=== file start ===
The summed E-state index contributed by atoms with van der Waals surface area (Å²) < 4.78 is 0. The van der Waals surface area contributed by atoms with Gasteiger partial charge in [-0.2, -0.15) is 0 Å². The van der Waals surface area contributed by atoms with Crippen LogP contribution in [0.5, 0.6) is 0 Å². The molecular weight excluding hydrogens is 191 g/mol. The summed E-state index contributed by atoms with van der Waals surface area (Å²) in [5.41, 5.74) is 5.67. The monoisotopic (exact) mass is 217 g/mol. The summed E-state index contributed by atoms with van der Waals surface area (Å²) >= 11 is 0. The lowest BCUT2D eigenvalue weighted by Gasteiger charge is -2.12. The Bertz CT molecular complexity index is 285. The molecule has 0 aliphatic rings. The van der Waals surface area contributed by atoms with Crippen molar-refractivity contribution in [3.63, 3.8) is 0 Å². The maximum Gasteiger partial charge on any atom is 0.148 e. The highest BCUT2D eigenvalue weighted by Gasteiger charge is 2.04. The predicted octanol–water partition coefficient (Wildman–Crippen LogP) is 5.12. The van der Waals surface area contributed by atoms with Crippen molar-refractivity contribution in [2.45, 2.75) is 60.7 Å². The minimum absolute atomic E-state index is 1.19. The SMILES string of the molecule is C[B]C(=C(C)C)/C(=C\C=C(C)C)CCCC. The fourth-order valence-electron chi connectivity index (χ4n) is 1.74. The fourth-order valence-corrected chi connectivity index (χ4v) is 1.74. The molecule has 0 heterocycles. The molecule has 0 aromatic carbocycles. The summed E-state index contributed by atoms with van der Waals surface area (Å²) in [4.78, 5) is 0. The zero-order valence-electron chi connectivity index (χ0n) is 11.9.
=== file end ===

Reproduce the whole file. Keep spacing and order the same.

The summed E-state index contributed by atoms with van der Waals surface area (Å²) < 4.78 is 0. The van der Waals surface area contributed by atoms with Gasteiger partial charge in [-0.2, -0.15) is 0 Å². The van der Waals surface area contributed by atoms with Crippen LogP contribution in [0.5, 0.6) is 0 Å². The molecular weight excluding hydrogens is 191 g/mol. The summed E-state index contributed by atoms with van der Waals surface area (Å²) in [5.41, 5.74) is 5.67. The monoisotopic (exact) mass is 217 g/mol. The summed E-state index contributed by atoms with van der Waals surface area (Å²) >= 11 is 0. The lowest BCUT2D eigenvalue weighted by Gasteiger charge is -2.12. The Bertz CT molecular complexity index is 285. The molecule has 0 aliphatic rings. The van der Waals surface area contributed by atoms with Crippen molar-refractivity contribution in [3.63, 3.8) is 0 Å². The maximum Gasteiger partial charge on any atom is 0.148 e. The highest BCUT2D eigenvalue weighted by Gasteiger charge is 2.04. The predicted octanol–water partition coefficient (Wildman–Crippen LogP) is 5.12. The van der Waals surface area contributed by atoms with Crippen molar-refractivity contribution in [2.45, 2.75) is 60.7 Å². The minimum absolute atomic E-state index is 1.19. The SMILES string of the molecule is C[B]C(=C(C)C)/C(=C\C=C(C)C)CCCC. The fourth-order valence-electron chi connectivity index (χ4n) is 1.74. The fourth-order valence-corrected chi connectivity index (χ4v) is 1.74. The molecule has 0 heterocycles. The molecule has 0 aromatic carbocycles. The summed E-state index contributed by atoms with van der Waals surface area (Å²) in [4.78, 5) is 0. The zero-order valence-electron chi connectivity index (χ0n) is 11.9.